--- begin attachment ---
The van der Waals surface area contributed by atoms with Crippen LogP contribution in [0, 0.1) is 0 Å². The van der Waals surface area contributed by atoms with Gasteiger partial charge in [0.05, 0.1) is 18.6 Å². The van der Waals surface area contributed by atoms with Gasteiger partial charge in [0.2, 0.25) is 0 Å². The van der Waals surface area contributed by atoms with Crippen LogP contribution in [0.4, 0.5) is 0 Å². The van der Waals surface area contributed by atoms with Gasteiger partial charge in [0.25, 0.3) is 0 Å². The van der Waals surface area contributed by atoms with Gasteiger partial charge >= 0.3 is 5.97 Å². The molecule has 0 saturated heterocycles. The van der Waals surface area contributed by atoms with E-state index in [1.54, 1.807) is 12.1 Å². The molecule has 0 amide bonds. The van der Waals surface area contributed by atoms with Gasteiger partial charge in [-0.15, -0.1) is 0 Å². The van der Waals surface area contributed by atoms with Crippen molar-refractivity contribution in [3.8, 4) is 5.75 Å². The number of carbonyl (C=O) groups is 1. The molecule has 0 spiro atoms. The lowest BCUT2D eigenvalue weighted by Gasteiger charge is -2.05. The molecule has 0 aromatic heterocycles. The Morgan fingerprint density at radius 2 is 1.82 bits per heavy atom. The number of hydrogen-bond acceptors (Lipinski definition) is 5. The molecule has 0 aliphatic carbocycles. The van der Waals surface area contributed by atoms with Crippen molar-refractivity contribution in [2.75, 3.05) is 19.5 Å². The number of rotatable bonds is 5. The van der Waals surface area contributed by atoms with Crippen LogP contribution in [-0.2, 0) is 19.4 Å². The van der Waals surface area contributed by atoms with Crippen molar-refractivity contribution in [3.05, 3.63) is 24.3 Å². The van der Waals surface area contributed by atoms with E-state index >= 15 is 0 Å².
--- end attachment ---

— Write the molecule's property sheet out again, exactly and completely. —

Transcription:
The van der Waals surface area contributed by atoms with Crippen LogP contribution in [0, 0.1) is 0 Å². The van der Waals surface area contributed by atoms with Gasteiger partial charge in [0.05, 0.1) is 18.6 Å². The van der Waals surface area contributed by atoms with Gasteiger partial charge in [0.2, 0.25) is 0 Å². The van der Waals surface area contributed by atoms with Crippen LogP contribution in [0.4, 0.5) is 0 Å². The van der Waals surface area contributed by atoms with Gasteiger partial charge in [0.25, 0.3) is 0 Å². The van der Waals surface area contributed by atoms with Gasteiger partial charge >= 0.3 is 5.97 Å². The molecule has 0 saturated heterocycles. The van der Waals surface area contributed by atoms with E-state index in [1.54, 1.807) is 12.1 Å². The molecule has 0 amide bonds. The van der Waals surface area contributed by atoms with Gasteiger partial charge in [-0.15, -0.1) is 0 Å². The van der Waals surface area contributed by atoms with Crippen molar-refractivity contribution in [3.8, 4) is 5.75 Å². The number of carbonyl (C=O) groups is 1. The molecule has 0 spiro atoms. The lowest BCUT2D eigenvalue weighted by Gasteiger charge is -2.05. The molecule has 0 aromatic heterocycles. The Morgan fingerprint density at radius 2 is 1.82 bits per heavy atom. The number of hydrogen-bond acceptors (Lipinski definition) is 5. The molecule has 0 aliphatic carbocycles. The van der Waals surface area contributed by atoms with Crippen molar-refractivity contribution in [2.75, 3.05) is 19.5 Å². The number of rotatable bonds is 5. The van der Waals surface area contributed by atoms with Crippen LogP contribution in [-0.2, 0) is 19.4 Å². The van der Waals surface area contributed by atoms with Crippen molar-refractivity contribution in [3.05, 3.63) is 24.3 Å². The van der Waals surface area contributed by atoms with E-state index >= 15 is 0 Å².